Africa thinks twice about nuclear power

One of our 2010 "Stories You Missed" was the increasing number of African countries looking to go nuclear as the continent’s energy needs grow. The most recent, as of the time of writing, was Senegal, which hoped to have its first plant up and running by decade’s end. That dream appears to have died this ...

By , a former associate editor at Foreign Policy.
GIANLUIGI GUERCIA/AFP/Getty Images
GIANLUIGI GUERCIA/AFP/Getty Images
GIANLUIGI GUERCIA/AFP/Getty Images

One of our 2010 "Stories You Missed" was the increasing number of African countries looking to go nuclear as the continent's energy needs grow. The most recent, as of the time of writing, was Senegal, which hoped to have its first plant up and running by decade's end. That dream appears to have died this week:

Senegal canceled plans to build what would have been the first African nuclear power plant outside of South Africa, President Abdoulaye Wade told a cabinet meeting yesterday. The West African nation had ordered nuclear equipment from a Russian company, Wade said in an e-mailed statement, without identifying the company.

In the aftermath of a March 11 earthquake in Japan, which has placed the Pacific nation’s nuclear reactors at risk, Wade canceled that order, according to the statement.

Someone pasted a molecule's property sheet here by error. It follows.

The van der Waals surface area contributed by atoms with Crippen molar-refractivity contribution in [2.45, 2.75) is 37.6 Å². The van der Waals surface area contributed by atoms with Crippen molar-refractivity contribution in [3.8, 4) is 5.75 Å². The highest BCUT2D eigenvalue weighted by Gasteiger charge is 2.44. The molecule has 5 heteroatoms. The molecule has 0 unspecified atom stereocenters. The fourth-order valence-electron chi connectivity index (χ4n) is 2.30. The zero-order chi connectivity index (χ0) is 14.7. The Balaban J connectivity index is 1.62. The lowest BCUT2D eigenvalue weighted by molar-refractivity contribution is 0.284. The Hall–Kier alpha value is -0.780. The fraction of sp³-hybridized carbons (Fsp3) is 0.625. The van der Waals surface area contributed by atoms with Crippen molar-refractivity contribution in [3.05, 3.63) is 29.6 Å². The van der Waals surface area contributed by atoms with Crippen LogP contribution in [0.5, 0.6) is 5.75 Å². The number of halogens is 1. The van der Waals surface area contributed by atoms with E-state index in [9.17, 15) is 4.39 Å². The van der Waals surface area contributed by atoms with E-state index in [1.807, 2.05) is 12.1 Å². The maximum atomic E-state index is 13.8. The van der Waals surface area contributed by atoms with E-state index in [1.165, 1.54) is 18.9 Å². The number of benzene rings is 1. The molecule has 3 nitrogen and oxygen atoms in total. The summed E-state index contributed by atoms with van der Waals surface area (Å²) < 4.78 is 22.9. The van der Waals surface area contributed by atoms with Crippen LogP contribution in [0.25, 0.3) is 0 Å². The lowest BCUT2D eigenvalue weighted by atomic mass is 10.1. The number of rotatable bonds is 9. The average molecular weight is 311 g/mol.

One of our 2010 "Stories You Missed" was the increasing number of African countries looking to go nuclear as the continent’s energy needs grow. The most recent, as of the time of writing, was Senegal, which hoped to have its first plant up and running by decade’s end. That dream appears to have died this week:

Senegal canceled plans to build what would have been the first African nuclear power plant outside of South Africa, President Abdoulaye Wade told a cabinet meeting yesterday. The West African nation had ordered nuclear equipment from a Russian company, Wade said in an e-mailed statement, without identifying the company.

In the aftermath of a March 11 earthquake in Japan, which has placed the Pacific nation’s nuclear reactors at risk, Wade canceled that order, according to the statement.

They’re not the only one. Nigeria is reviewing its nuclear ambitions. Egypt has asked the IAEA for an assessment of its plans.  A debate is raging over plans to build six more reactors in South Africa, the only country on the continent that already uses nuclear power. IAEA chief Yukio Amano is in Nairobi for meetings with Kenyan leaders while a debate over nuclear safety continues in the country’s parliament. Ghana is apparently still moving ahead with plans to have a plant up and running by 2018. 

In many ways, nuclear makes sense for Africa, a rapidly urbanizing continent that already has 18 percent of the world’s recoverable uranium. But given that one of the world’s richest and most technologically advanced country’s has been forced, more than three weeks after the initial disaster, to resort to dumping radioactive water into the ocean,  it’s pretty terrifying to imagine how an equivalent catastrophe would play out in countries that are not exactly known for their disaster preparedness. 

Joshua Keating was an associate editor at Foreign Policy. Twitter: @joshuakeating

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